10. 10. This approach is based on looking at the cashlfow cycle as a loosely coupled, yet integrated supply chain spanning across organizations / financial institutions, rather than as a disjointed series of steps in isolation. Treating the cash as a commodity which flows through a similar supply chain as say, your office supplies, enables the business to have an improved visibility and control into the overall process, providing insight which is actionable and timely. Businesses already know of scenarios when they know that a certain commodity is going to become costlier in near term future and they take steps to optimize the full utilization of the commodity thru their value chain. One of example is FuelSmAArt initiative by AA, which was in response to rising fuel costs for the airlines and which has resulted in millions of dollars in savings. Anupam Jaiswal (Contact: )
  11. 11. Now consider this. In case of “cash flow” as a commodity, most of the major suppliers of this (ie, banks and lending institutions) are cutting the supply, which will make it at least costlier if not unaffordable for lot of businesses. The response of smart businesses? Optimize the supply chain cycle of this commodity, so that it is forecasted, procured, used and distributed as efficiently as feasible. Anupam Jaiswal (Contact: )
  12. 12. Cashflow 101: In simple terms, the financial supply chain for businesses is: • Get money from investors / banks • Pay to employees / vendors • Receive from customers • Pay to investors / banks A more definitive picture is: Anupam Jaiswal (Contact: )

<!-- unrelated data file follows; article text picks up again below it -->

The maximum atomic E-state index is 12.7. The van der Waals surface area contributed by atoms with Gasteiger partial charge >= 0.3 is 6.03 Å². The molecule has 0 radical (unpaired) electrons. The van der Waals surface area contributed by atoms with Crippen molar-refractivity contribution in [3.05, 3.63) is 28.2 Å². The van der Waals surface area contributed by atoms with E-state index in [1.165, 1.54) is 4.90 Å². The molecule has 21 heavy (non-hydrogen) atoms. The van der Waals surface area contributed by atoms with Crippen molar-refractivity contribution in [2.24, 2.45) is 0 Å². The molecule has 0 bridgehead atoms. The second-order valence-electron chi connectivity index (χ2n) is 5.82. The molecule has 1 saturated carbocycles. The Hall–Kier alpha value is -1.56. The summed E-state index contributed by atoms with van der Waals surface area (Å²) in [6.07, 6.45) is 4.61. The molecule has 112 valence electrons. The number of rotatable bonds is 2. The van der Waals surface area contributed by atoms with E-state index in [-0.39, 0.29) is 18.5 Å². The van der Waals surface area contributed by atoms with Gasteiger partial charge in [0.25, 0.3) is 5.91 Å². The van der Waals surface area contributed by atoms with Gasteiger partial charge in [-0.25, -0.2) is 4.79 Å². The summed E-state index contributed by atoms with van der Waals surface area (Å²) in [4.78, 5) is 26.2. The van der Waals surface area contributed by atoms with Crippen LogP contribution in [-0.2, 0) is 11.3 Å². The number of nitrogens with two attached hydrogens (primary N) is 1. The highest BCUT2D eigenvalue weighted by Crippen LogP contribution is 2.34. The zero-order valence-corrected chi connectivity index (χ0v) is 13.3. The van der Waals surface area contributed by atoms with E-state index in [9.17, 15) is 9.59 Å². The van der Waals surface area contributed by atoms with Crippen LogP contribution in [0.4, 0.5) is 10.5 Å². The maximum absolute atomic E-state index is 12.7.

13. 13. Key projections for the near term business cash flow dynamics are: 1. Tighter credit borrowing, at increased costs 2. Pressure on demand by customers, at lower margins / longer credit cycles (with increased probability of non payments / bankruptcy) 3. Pressure from vendors for faster payments (maybe driven by cash incentives for faster payments) 4. Fluctuating energy costs 5. Increased scrutiny from banks / lenders / investors on the cashflow data, with higher frequency 6. At least in certain industries, currency pressures and US economic conditions will induce pressures for export lead growth, driving more complexity in management of treasury, forex, payment methods and bank settlement Anupam Jaiswal (Contact: )